Hands down, this is my favorite Sinatra tune. When he sings, "And Friday, I got fired" you can just feel it.

Check out our specially created Spotify Playlist.

Monday, December 6, 2021

ARCLight S01E6: Weasels, Blackouts and an Angel Named Clarence: A Conversation with John Jughead

John Jughead Pierson is, among other things, a musician, podcaster, actor and novelist. 

Plus, he is a 1985 Hersey graduate.

On this podcast, we sat down to talk with him about his novel, The Last Temptation of Clarence Odbody. This novel reimagines the classic holiday movie, It's a Wonderful Life.  What if the angel, Clarence, did not save George Bailey on that Christmas Eve many years ago?

We discuss how he came about to write such a novel and the difficulties in writing a novel based on a beloved holiday classic.

We also discuss the various other things he has done since graduating Hersey:

He formed the influential punk band, Screeching Weasel in 1986. After leaving Weasel in 2006, he formed Even in Blackouts and currently put out an album with the Mitochondriacs.

He performed with the Neo Futurists and could be seen for over a decade in Chicago's longest-running play, Too Much Light Makes the Baby Go Blind.

He has played the wizard Ollivander in the wand shop at Universal Studios, Tokyo.

He learned puppetry from a group that had trained with Jim Henson.

He wrote two novels: Weasels in a Box and The Last Temptation of Clarence Odbody We have a couple of copies of The Last Temptation of Clarence Odbody in the ARC.

He hosts a podcast called Jughead's Basement, where he interviews prominent musicians.

Sunday, November 14, 2021

Music Matters - Music of the Native American Music Awards

The new episode of Music Matters is available, featuring winners of Native American Music Awards. This show features a wide variety of music. From pop and rock, to hip hop and country, to gospel and traditional, the Native American Music Awards represents a cross-section of the diversity found in contemporary music of First Nation peoples.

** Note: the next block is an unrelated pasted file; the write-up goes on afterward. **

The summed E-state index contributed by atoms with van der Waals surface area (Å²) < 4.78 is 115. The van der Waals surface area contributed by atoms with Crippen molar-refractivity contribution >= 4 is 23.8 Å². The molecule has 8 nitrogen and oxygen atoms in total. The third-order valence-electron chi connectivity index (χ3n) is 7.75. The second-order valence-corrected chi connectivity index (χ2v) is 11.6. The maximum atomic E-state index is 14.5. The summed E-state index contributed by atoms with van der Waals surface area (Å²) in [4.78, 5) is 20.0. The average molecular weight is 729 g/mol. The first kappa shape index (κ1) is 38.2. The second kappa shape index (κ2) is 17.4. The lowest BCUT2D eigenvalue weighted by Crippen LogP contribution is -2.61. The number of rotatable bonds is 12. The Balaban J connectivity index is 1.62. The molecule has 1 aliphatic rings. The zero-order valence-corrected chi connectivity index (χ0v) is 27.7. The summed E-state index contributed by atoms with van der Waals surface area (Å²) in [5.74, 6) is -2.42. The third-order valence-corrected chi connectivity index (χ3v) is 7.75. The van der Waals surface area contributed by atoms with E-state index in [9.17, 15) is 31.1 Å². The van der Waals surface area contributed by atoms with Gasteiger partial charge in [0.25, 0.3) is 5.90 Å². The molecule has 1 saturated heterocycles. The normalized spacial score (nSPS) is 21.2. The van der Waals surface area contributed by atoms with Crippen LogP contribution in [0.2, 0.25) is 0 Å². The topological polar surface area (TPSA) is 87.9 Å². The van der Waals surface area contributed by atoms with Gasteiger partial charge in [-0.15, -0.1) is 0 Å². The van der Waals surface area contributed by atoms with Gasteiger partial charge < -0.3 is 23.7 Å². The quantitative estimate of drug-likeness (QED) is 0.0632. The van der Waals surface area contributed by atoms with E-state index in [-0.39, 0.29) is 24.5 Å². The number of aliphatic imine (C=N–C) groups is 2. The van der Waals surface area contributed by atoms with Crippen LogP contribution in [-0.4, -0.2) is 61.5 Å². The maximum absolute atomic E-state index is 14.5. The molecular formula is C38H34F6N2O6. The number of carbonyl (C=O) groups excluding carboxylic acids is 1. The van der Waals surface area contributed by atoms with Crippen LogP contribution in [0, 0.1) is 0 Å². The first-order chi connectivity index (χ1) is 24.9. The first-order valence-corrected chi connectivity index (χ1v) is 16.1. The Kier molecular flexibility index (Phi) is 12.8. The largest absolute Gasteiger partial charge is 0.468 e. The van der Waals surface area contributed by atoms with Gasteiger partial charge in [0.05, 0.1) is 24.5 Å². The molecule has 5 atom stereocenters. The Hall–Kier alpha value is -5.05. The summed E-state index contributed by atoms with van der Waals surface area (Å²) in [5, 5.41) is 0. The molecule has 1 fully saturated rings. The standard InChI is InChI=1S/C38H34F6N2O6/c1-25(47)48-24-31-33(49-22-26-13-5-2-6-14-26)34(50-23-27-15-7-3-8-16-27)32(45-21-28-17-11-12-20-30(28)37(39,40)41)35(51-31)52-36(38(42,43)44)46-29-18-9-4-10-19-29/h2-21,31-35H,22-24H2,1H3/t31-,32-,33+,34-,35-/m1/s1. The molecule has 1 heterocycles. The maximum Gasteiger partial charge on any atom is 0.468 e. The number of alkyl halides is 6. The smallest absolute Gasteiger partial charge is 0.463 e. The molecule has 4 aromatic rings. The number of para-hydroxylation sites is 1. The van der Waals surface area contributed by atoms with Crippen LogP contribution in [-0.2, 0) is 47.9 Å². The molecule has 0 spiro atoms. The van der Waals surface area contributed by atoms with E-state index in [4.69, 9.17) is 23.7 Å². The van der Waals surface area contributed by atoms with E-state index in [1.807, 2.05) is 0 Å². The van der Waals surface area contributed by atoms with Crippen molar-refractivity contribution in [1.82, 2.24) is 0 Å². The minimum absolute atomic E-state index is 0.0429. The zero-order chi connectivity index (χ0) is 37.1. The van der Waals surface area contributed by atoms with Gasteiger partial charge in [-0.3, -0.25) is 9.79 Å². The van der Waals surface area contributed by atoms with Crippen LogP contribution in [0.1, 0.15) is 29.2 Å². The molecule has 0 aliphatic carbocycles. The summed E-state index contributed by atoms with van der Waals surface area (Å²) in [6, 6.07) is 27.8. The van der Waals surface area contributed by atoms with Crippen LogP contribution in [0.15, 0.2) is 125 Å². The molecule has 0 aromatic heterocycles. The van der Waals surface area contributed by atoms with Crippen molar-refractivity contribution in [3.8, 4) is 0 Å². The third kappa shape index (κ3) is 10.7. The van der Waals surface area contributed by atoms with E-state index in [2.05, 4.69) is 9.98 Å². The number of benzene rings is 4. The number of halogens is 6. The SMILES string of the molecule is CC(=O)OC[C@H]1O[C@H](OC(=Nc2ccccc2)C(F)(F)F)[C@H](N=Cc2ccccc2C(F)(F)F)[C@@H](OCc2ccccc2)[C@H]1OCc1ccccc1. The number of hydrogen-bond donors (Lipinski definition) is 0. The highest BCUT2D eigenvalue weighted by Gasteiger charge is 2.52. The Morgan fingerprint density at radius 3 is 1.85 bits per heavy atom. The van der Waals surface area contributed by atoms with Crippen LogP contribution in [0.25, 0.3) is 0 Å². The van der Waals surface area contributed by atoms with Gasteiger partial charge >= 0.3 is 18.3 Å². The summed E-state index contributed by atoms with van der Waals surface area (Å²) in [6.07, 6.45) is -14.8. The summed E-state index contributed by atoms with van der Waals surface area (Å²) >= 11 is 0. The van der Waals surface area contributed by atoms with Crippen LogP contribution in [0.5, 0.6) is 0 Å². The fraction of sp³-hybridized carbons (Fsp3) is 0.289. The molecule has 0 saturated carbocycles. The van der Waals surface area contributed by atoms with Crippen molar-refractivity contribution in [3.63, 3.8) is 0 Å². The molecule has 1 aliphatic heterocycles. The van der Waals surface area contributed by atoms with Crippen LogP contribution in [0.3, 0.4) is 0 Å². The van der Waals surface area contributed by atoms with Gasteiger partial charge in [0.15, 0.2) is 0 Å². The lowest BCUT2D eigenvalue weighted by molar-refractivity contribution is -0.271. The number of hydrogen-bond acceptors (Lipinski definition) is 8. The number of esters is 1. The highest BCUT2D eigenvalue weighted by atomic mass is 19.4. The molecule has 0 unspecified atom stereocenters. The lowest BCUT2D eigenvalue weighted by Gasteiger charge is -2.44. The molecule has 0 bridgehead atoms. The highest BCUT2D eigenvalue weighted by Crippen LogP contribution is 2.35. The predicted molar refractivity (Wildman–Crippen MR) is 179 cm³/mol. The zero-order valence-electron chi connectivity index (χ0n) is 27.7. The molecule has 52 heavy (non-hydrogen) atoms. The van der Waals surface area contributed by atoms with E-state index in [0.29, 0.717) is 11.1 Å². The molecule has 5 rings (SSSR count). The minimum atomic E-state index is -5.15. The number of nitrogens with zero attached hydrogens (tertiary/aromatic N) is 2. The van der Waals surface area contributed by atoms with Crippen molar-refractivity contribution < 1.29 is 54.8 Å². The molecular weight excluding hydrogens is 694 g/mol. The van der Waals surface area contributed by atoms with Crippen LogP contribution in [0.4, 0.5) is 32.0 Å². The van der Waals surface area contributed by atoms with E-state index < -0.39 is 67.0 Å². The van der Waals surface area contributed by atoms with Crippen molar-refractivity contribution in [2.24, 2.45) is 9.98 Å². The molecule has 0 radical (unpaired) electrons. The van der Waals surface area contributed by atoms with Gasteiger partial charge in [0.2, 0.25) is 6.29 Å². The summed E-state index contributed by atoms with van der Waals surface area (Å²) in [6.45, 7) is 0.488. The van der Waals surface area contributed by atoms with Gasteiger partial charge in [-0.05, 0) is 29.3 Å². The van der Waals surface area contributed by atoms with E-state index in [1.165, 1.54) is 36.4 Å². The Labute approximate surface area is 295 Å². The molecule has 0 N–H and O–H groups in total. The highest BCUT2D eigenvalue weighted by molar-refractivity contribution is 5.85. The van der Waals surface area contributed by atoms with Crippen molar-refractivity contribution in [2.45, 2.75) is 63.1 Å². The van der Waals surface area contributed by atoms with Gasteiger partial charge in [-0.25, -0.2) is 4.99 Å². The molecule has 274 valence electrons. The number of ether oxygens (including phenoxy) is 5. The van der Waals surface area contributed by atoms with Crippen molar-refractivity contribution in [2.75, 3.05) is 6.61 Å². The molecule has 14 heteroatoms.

The Native American Music Awards were founded in 1998 to highlight and celebrate the music of contemporary Native musicians, artists and bands. This playlist on Music Matters has a wide variety of music, including tracks from Jim Boyd, Redbone, Twin Flames, Joanne Shenandoah and many, many more.

Join us for this special episode, and then head on over to the NAMA website to dive further into the wonderful world Native music.

Listen below, or on our Mixcloud channel.

Tuesday, November 9, 2021

Harold and Maude -- TONIGHT -- 7pm

 Why come to see Harold and Maude? This trailer has three great reasons:

Harold and Maude was released in 1971. When it was released, people didn't know how to take the film. After all, it is essentially a love story between two people nearly 50 years apart in age. I remember renting it on VHS in high school in the 80s, and was really taken with its dark humor. By that time, public opinion had changed and Harold and Maude was considered a classic. 

Despite all of its darkness, there is a tremendous amount of heart in Harold and Maude. Ruth Gordon is a treasure. And the soundtrack from Cat Stevens is a classic.

The film screens as part of our ARCLight Film Series, bringing you classic films, cult films and films of cultural significance. Harold and Maude definitely fits that bill.

The screening starts at 7pm. I will briefly introduce the film, talking about its historical place and a little about director Hal Ashby. Then, stay for a discussion.

See you in the ARC!

Sunday, November 7, 2021

The ARCLight Podcast Explores Native history on the Next Episode

You ever wonder what is was like here before there was Arlington Heights, or Chicago for that matter? On the new episode of the ARCLight Podcast, Joe Podlasek, the founder and CEO of Trickster Cultural Center, talks about Native history and reminds us that Indigenous people are not just found in history, but continue to impact the region and country today. This area is home to the largest population of Native people outside of traditional Tribal lands. And the Trickster Cultural Center aims to raise awareness and place indigenous people rightfully in the present.

Listen to the episode below or in your favorite podcast app.

This short video is an introduction to the Trickster Cultural Center. Stop down and take a look at the ARC display case to see more videos from Trickster.